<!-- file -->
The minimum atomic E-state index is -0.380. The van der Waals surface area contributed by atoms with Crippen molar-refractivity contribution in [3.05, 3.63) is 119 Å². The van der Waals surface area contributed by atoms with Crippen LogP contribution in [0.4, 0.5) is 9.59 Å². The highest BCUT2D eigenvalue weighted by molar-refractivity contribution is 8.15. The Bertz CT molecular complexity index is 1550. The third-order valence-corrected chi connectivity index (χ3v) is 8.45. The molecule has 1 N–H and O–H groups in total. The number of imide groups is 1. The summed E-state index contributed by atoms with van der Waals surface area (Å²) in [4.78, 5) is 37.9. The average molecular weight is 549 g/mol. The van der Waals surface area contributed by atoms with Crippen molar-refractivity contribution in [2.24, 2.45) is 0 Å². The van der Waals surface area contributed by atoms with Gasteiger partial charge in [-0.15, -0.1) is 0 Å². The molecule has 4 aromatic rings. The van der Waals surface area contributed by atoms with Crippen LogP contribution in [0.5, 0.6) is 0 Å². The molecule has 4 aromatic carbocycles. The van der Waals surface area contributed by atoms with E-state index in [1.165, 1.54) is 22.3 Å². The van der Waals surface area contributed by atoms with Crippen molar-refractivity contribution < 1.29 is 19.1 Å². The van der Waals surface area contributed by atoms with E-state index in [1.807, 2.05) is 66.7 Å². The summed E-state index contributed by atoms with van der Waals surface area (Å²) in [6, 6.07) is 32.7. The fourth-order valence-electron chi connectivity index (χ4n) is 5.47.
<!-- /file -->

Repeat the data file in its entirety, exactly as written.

The minimum atomic E-state index is -0.380. The van der Waals surface area contributed by atoms with Crippen molar-refractivity contribution in [3.05, 3.63) is 119 Å². The van der Waals surface area contributed by atoms with Crippen LogP contribution in [0.4, 0.5) is 9.59 Å². The highest BCUT2D eigenvalue weighted by molar-refractivity contribution is 8.15. The Bertz CT molecular complexity index is 1550. The third-order valence-corrected chi connectivity index (χ3v) is 8.45. The molecule has 1 N–H and O–H groups in total. The number of imide groups is 1. The summed E-state index contributed by atoms with van der Waals surface area (Å²) in [4.78, 5) is 37.9. The average molecular weight is 549 g/mol. The van der Waals surface area contributed by atoms with Crippen molar-refractivity contribution in [2.24, 2.45) is 0 Å². The van der Waals surface area contributed by atoms with Gasteiger partial charge in [-0.15, -0.1) is 0 Å². The molecule has 4 aromatic rings. The van der Waals surface area contributed by atoms with Crippen LogP contribution in [0.5, 0.6) is 0 Å². The molecule has 4 aromatic carbocycles. The van der Waals surface area contributed by atoms with E-state index in [1.165, 1.54) is 22.3 Å². The van der Waals surface area contributed by atoms with Crippen molar-refractivity contribution < 1.29 is 19.1 Å². The van der Waals surface area contributed by atoms with E-state index in [1.807, 2.05) is 66.7 Å². The summed E-state index contributed by atoms with van der Waals surface area (Å²) in [6, 6.07) is 32.7. The fourth-order valence-electron chi connectivity index (χ4n) is 5.47.